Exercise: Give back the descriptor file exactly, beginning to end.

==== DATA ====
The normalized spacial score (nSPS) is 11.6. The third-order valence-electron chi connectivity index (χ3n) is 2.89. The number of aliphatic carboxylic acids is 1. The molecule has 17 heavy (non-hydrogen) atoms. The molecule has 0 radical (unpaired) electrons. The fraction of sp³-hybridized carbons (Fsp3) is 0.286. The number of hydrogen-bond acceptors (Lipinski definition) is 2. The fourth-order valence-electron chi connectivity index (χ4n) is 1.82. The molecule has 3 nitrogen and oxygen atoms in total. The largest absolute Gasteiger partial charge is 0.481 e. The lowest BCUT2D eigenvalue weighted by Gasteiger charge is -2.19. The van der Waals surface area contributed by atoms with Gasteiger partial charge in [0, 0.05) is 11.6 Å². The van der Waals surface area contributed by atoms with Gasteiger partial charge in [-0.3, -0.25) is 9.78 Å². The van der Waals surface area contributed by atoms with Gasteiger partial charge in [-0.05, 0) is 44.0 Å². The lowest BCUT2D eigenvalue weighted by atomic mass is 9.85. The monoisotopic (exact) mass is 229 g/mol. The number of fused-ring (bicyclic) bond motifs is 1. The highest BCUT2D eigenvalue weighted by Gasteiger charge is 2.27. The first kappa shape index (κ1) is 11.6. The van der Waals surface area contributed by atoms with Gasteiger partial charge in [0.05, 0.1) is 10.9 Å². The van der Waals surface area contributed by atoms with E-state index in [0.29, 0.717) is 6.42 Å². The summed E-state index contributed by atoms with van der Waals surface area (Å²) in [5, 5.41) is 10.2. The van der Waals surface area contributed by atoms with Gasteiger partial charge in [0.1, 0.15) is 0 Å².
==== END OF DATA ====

The normalized spacial score (nSPS) is 11.6. The third-order valence-electron chi connectivity index (χ3n) is 2.89. The number of aliphatic carboxylic acids is 1. The molecule has 17 heavy (non-hydrogen) atoms. The molecule has 0 radical (unpaired) electrons. The fraction of sp³-hybridized carbons (Fsp3) is 0.286. The number of hydrogen-bond acceptors (Lipinski definition) is 2. The fourth-order valence-electron chi connectivity index (χ4n) is 1.82. The molecule has 3 nitrogen and oxygen atoms in total. The largest absolute Gasteiger partial charge is 0.481 e. The lowest BCUT2D eigenvalue weighted by Gasteiger charge is -2.19. The van der Waals surface area contributed by atoms with Gasteiger partial charge in [0, 0.05) is 11.6 Å². The van der Waals surface area contributed by atoms with Gasteiger partial charge in [-0.3, -0.25) is 9.78 Å². The van der Waals surface area contributed by atoms with Gasteiger partial charge in [-0.05, 0) is 44.0 Å². The lowest BCUT2D eigenvalue weighted by atomic mass is 9.85. The monoisotopic (exact) mass is 229 g/mol. The number of fused-ring (bicyclic) bond motifs is 1. The highest BCUT2D eigenvalue weighted by Gasteiger charge is 2.27. The first kappa shape index (κ1) is 11.6. The van der Waals surface area contributed by atoms with Gasteiger partial charge in [0.05, 0.1) is 10.9 Å². The van der Waals surface area contributed by atoms with E-state index in [0.29, 0.717) is 6.42 Å². The summed E-state index contributed by atoms with van der Waals surface area (Å²) in [5, 5.41) is 10.2. The van der Waals surface area contributed by atoms with Gasteiger partial charge in [0.1, 0.15) is 0 Å².